(a) Relative permittivity (lines, left axis) and loss (open circles, right axis) measured vs the applied DC field at intervals between 0 and 108 field cycles, with the number of cycles indicated by the color bar above the panel. (b) Relative permittivity measured at +2.5 MV cm−1 (closed circles) and −2.5 MV cm−1 (open circles) at intervals between 0 and 108 bipolar waves.

FIG. 4.

(a) Relative permittivity (lines, left axis) and loss (open circles, right axis) measured vs the applied DC field at intervals between 0 and 108 field cycles, with the number of cycles indicated by the color bar above the panel. (b) Relative permittivity measured at +2.5 MV cm−1 (closed circles) and −2.5 MV cm−1 (open circles) at intervals between 0 and 108 bipolar waves.

Close modal

Figure 5(a) shows dielectric nonlinearity measurements that also reflect this decrease in permittivity magnitude and provide further insight into the mechanisms causing the polarization fatigue. The reversible Rayleigh coefficient values (ɛinit), extracted at the threshold AC field (∼0.02 MV cm−1), are plotted in Fig. 5(b). ɛinit was observed to remain effectively constant at 20.95 through the first 104 bipolar pulses and then decrease, coinciding with the start of the polarization fatigue, to 20.75. Given that phase transformations were not obviously observed in the high DC field relative permittivities, the decrease in ɛinit at the onset of fatigue is evidence that the domain boundaries move less freely as fatigue progresses. Figure 5(b) shows the irreversible Rayleigh coefficient (α′) with field cycling. The irreversible Rayleigh coefficient can characterize the energetic barrier landscape encountered by domain boundaries as they traverse the ferroelectric film under an AC field below the coercive field.61 larger α′ values are indicative of higher irreversible contributions to domain wall movement, which is consistent with increased domain wall pinning.62 In these devices, α′ was observed to increase from 0.40 to 0.70 cm MV−1 through field cycling; once again, a notable increase is observed at 104 cycles. Thus, the increase in α′ coincides with the onset of fatigue observed in Psw, P(E), switching current, and high field permittivity measurements and is evidence that the energy landscape for domain wall motion is being altered at the same time that the switchable polarization decreases. Between 107 and 108 cycles, α′ then decreased from 0.70 to 0.65 cm MV−1, which may be related to increased energy barriers for domain movement as the final steps of fatigue are approached.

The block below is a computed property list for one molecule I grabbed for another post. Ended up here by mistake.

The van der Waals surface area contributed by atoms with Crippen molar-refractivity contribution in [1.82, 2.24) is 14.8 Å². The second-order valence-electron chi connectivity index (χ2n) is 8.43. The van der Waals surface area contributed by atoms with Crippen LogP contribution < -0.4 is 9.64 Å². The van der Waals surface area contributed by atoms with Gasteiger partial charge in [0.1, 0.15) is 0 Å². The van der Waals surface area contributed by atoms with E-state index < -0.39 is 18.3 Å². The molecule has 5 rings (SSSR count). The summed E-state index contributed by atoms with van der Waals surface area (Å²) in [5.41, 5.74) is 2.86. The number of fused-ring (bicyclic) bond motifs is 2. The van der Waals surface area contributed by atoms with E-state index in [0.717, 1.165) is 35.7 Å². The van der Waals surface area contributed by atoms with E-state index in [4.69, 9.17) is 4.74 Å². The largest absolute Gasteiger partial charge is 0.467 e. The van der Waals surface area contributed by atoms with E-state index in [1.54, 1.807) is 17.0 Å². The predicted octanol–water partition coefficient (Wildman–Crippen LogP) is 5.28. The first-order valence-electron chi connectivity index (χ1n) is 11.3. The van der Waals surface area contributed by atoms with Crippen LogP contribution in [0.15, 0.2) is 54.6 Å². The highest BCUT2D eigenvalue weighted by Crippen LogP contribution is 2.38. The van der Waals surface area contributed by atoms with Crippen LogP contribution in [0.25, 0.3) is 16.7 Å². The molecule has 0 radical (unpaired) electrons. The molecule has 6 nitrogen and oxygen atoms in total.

FIG. 5.